Oh! Be A Fine Girl—Kiss Me!
— Mnemonic device used to learn the spectral classification of stars developed by Annie Jump Cannon
Born this day in 1863: Annie Jump Cannon (1863–1897), astronomer who classified the stars
Cannon, a native of Dover Delaware, was introduced to astronomy as a girl by her mother. She pursued her interest at Wellesley college and developed a further interest in spectroscopy. She graduated in 1884. For a while she busied herself with music (she was a gifted pianist), travel, and social pursuits. In 1894 she returned to Wellesley for postgraduate work and enrolled in Radcliffe College as a special student in astronomy. In 1896 she began working at the Harvard College Observatory under Edward C. Pickering. She took a special interest in the study of variable stars.
Cannon revised the system of stellar classification, developing the spectral classification used today. Her classification of more than 225,ooo stars was published in 9 volumes as the Henry Draper Catalogue (1918–24) and later extended in two additional volumes (1918–24). She also discovered 277 variable starts and 5 novae. In all, she identified about half a million stars.
From 1911 until her retirement in 1940 Cannon was the Curator of Astronomical Photographs at Harvard. She was denied a regular appointment at Harvard until two years before she retired because—say it with me, people—she was a woman. In 1938 she finally received an appointment as the William Crunch Bond Astronomer.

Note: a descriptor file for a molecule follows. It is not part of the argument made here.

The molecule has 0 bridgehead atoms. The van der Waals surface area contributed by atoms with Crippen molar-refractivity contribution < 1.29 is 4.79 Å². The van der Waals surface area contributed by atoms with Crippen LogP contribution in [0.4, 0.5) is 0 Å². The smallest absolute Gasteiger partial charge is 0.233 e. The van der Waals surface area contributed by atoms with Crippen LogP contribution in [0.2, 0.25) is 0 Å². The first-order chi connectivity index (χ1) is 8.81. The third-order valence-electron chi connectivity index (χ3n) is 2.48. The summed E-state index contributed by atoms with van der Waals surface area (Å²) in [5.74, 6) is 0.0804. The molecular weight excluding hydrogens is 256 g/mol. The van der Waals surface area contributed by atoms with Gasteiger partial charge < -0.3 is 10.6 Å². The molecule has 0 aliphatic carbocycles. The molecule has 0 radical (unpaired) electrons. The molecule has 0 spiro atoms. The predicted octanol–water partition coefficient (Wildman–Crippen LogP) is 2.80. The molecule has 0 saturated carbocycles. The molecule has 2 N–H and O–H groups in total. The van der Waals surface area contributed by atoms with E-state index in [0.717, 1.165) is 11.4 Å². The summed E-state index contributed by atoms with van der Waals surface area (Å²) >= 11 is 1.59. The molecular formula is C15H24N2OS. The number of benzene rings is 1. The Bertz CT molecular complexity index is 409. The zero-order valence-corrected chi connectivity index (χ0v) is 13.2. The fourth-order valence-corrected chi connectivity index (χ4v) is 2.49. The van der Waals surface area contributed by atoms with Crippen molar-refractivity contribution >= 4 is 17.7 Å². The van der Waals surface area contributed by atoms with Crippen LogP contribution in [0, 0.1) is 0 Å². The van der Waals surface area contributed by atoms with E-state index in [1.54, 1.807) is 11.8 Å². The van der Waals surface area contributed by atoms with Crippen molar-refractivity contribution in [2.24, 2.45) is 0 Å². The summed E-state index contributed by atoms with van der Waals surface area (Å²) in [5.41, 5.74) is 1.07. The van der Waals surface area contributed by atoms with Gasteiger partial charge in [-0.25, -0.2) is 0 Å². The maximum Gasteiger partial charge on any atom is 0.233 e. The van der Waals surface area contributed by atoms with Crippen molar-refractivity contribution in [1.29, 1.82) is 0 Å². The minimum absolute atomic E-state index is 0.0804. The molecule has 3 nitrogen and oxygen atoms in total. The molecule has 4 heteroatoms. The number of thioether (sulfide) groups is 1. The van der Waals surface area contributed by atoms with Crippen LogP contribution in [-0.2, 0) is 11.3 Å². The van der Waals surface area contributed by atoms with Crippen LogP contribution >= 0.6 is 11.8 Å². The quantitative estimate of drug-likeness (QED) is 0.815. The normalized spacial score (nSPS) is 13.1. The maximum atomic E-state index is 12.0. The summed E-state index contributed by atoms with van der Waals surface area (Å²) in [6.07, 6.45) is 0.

Cannon received numerous awards during her lifetime, including honorary membership in the Royal Astronomical Society in 1914 and an honorary doctorate from the University of Oxford in 1925. In 1931 the National Academy of Sciences awarded her the Draper Gold Medal. She was also the first woman officer of the American Astronomical society.
Cannon was a popular lecturer and an ardent feminist. She established the Annie J. Cannon Prize of the American Astronomical Society in 1933. The award recognizes distinguished women atoners and supports their postdoctoral studies.
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